Source: Pam Sturner
Inspired by our fellows’ successes in using stories to promote change, we recently started collecting resources to help researchers tell their stories in compelling ways. This is the second in a 3-part blog series, “3 Days to better storytelling,” with tips and ideas for strengthening your storytelling skills, starting today.
Day 2: Prepare
On Day 1, we heard from professional storytellers about how storytelling can make the hard job of communicating complex ideas easier. But what if you don’t see yourself as a storyteller? Does the thought of having to tell a story about your work make you shudder? Here are three things you can do to break through and get started.
1. Believe. Have you ever retold a movie plot to a friend? A piece of family lore? A joke? A news item? Can you recite your child’s favorite bedtime story by heart? Can you sing “The Itsy Bitsy Spider”? We tell stories all the time without thinking about it. You are a storyteller, even if you’ve never thought of yourself as one.
2. Listen. Stories are everywhere. As you hear them, notice your reactions. What grabs your attention? What holds it? What makes you tune out? What do you remember a week later? Why?
If you have the chance to see someone tell a story, think about their performance. How do they use body language? What’s their tone of voice? Where do they speed up, slow down, or pause? What feelings do you have as you listen? What makes the story believable (or not)?
3. Know your audience — and yourself. Whether you’re looking to stories to engage your students more deeply, catch the attention of a busy executive, or persuade a local agency to change a practice, there’s a point you want to make, and you need to figure out how it connects with your audience’s interests.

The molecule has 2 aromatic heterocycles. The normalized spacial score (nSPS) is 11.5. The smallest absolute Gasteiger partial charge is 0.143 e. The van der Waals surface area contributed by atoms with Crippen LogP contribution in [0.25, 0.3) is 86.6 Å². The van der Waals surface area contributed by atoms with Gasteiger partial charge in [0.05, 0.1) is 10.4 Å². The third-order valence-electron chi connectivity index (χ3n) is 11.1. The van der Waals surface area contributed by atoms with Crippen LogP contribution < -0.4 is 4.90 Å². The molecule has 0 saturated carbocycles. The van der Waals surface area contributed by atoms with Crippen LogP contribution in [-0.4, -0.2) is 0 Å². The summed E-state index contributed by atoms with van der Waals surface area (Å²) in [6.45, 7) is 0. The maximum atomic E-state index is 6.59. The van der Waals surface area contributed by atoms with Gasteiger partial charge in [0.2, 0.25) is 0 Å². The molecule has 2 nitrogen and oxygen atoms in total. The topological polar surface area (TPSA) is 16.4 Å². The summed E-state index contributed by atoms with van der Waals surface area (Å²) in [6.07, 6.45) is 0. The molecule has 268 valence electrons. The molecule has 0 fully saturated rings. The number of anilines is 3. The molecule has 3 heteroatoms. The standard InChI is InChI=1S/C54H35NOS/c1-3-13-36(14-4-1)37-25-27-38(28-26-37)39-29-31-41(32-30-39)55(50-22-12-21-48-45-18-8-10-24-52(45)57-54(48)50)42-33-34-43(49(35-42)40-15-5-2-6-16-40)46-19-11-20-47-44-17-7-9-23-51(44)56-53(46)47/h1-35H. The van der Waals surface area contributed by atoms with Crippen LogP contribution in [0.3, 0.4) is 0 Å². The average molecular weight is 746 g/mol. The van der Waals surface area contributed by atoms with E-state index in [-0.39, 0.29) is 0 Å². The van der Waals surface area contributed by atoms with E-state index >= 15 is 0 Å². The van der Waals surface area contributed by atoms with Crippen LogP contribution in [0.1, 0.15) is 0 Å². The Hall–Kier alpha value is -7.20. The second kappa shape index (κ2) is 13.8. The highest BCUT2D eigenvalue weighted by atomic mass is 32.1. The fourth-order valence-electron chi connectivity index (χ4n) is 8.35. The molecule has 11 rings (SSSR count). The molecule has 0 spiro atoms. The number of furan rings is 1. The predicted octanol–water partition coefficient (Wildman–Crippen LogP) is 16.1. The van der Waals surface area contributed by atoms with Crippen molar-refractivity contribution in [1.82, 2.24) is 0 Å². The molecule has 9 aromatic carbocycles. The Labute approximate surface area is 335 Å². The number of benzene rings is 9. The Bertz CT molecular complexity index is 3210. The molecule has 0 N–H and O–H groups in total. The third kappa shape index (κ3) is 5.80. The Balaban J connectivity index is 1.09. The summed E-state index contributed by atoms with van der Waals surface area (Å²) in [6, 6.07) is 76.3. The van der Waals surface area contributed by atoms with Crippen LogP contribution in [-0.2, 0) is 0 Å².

Before you start crafting your story, get to know your audience. Who are they? What do they care about? What challenges are most important to them right now? Whom do they trust? Where do they get their information? How might your message fit with their values and concerns? Learn as much as you can. See what you can find about them (and by them) on Google and YouTube. Read their blogs. Follow them on Twitter.
As you learn more, think about how your topic might fit with what matters to them. What do you have in common with them? How are you different? What are your assumptions about and attitudes toward them? Why does your message matter to you, and why do you want to share it with them?
Try a few experiments using these techniques this week. What’s the most surprising thing you learn? In my last post, I’ll share some user-friendly tools for turning your insights into stories.
Pam Sturner is the former executive director of the Leopold Leadership Program.